As suggested, the highlights here are fewer and lower than onChannel Orange: opener “Nikes” features a pitch-shifted hook that’s off-putting and ear-worming in that order, and Ocean’s second verse is a reminder that Frank Ocean’s rapping skills are actually formidable (“…rain…glitter…”). Producer Jamie xx and ex-Vampire Weekender Rostam Bostmanglij create some of the album’s most vivid colour on the following “Ivy” (creating an appropriate soundscape to “I thought I was dreaming when you said you loved me”), and that song has the turn-of phrase, “I broke your heart last week / You’ll probably feel better by the weekend,” which to me is sadly indicative of the fickler treatment of love these years. Elsewhere, “White Ferrari” invalidates almost the entirety of The Colour of Anything and is the second-best song here: a gorgeous and sleepy track that earns its gorgeous and sleepy Beatles song namedrop. (Like Beyonce’s overrated Lemonade, this one features lots of little snippets of other artists. You decide why, I’m afraid me stating my own guess would reveal me to be too much of a cynic.) And there’s “Nights,” not a personal highlight, that is worth hearing due to the transition of its two parts.
And yes, Andre 3000 drops one of the best things that’s happened this year on “Solo (Reprise)”, where it seems to me like Andre 3000 internalized Kendrick Lamar’s “For Free” (ie. the way the piano line jerks at the 0:26 mark and drops into a glitched-out section) and then showed him how it’s done – the flow is even knottier than Kendrick’s on that track and the song is about half the length. Quoting Pretty Much Amazing’s Luke Fowler: “In the span of one minute, he transitions from humor (“so low that I can see under the skirt of an ant”) to apathy (“when I hear that another kid is shot by the po-po it ain’t an event/no more”) to anger (“over half of these hoes had work done/saying they want something real from a man”) to defeat (“so low that I am no rookie but feel like a kid/looking at the other kids”) to a final, crushing unifying statement: ‘Was I working just way too hard?’” And that’s without mentioning how he leverages the phonetic similarities between “Pussy” and “Pesos” (genuinely surprised if a rapper hasn’t done this before), or how he runs through arcane multi-syllables as if they were monosyllabic (hurdling over “Geronimo”, “astonishment while I’m on punishment”). Just like in 2015 (when he stole the show on Erykah Badu’s But You Caint Use My Phone), Andre 3000 delivers one of the greatest verses of the year.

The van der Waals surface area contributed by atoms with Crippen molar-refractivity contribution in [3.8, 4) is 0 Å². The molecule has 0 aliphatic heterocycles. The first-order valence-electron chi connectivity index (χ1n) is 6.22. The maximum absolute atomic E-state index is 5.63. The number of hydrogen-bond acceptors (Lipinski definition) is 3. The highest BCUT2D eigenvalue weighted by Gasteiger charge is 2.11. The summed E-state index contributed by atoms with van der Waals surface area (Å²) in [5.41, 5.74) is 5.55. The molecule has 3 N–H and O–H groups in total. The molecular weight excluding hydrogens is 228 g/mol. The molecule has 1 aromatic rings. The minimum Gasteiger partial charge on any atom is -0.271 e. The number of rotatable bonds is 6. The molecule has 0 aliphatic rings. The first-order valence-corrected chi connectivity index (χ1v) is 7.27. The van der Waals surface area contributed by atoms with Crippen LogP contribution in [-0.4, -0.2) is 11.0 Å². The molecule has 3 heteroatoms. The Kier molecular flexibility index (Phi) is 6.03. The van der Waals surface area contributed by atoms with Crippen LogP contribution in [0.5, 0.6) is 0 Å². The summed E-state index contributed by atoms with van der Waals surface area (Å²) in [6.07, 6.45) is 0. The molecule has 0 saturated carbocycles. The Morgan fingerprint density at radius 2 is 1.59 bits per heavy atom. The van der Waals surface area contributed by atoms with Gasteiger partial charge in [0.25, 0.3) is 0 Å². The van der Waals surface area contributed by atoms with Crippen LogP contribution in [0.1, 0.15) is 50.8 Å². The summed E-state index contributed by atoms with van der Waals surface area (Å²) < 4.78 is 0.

(It says a lot that one of the best songs on this album is an 80-second interlude completely written and performed by someone not named Frank Ocean, don’t it?)
To the impossible question of how do you follow something like that up, Frank Ocean gives us “Pretty Sweet,” which manages to continue the momentum with one of the best moments on the album: when the drum programming comes in under the vocal melody, it’s like watching a video of sunrise on fast-forward. (These two short tracks amount to the album’s climax, and just like on the opening stretch, he cuts it with that awful skit and then proceeds an elongated cool-down.)
That’s all good, but am I the only one who thinks that “Solo” (which starts with such momentum; “Hand me a towel, I’m dirty dancing by myself”) could have only been better serviced if he nudged it along with some drums? Or that “Ivy” ends on an even clumsier note than “Pink Matter” did, with a histrionic scream that isn’t even built towards? Or that the first half of “Self Control” is boring, and not unlike the douchey acoustic music that permeated my university halls in residence? Or that this sort of music has always led to results that are more often interesting than they are good? Or that the songwriting on this album neither sustains 60 minutes nor justifies the hype? Or that the mere prospect of a contemporary R&B artist creating a mostly beatless wash isn’t commendable on its own?
Was 2016 a good year in music? Fuck yeah, it was, despite a slow start. But it certainly wasn’t because sleeping pill records delivered after years of anticipation and hype. And I’m not just talking about this one.